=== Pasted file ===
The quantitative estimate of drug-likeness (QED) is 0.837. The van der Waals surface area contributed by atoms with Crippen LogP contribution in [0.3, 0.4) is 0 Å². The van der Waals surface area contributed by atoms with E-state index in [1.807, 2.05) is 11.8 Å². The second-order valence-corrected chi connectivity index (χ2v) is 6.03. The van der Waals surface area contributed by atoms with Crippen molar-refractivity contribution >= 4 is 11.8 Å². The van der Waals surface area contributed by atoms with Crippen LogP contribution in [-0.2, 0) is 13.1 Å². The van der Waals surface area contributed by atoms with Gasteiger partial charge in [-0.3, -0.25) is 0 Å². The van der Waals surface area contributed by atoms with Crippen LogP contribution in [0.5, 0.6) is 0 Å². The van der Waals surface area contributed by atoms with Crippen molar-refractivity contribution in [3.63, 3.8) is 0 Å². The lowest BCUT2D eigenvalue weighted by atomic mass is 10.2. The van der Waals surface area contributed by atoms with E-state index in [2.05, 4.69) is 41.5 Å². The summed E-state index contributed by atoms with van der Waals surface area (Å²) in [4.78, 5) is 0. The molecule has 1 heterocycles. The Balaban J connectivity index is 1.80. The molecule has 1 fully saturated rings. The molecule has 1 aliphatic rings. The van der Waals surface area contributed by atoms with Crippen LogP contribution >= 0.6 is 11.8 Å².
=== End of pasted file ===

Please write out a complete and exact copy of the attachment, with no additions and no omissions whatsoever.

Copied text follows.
The quantitative estimate of drug-likeness (QED) is 0.837. The van der Waals surface area contributed by atoms with Crippen LogP contribution in [0.3, 0.4) is 0 Å². The van der Waals surface area contributed by atoms with E-state index in [1.807, 2.05) is 11.8 Å². The second-order valence-corrected chi connectivity index (χ2v) is 6.03. The van der Waals surface area contributed by atoms with Crippen molar-refractivity contribution >= 4 is 11.8 Å². The van der Waals surface area contributed by atoms with Crippen LogP contribution in [-0.2, 0) is 13.1 Å². The van der Waals surface area contributed by atoms with Gasteiger partial charge in [-0.3, -0.25) is 0 Å². The van der Waals surface area contributed by atoms with Crippen LogP contribution in [0.5, 0.6) is 0 Å². The van der Waals surface area contributed by atoms with Crippen molar-refractivity contribution in [3.63, 3.8) is 0 Å². The lowest BCUT2D eigenvalue weighted by atomic mass is 10.2. The van der Waals surface area contributed by atoms with E-state index in [2.05, 4.69) is 41.5 Å². The summed E-state index contributed by atoms with van der Waals surface area (Å²) in [4.78, 5) is 0. The molecule has 1 heterocycles. The Balaban J connectivity index is 1.80. The molecule has 1 fully saturated rings. The molecule has 1 aliphatic rings. The van der Waals surface area contributed by atoms with Crippen LogP contribution >= 0.6 is 11.8 Å².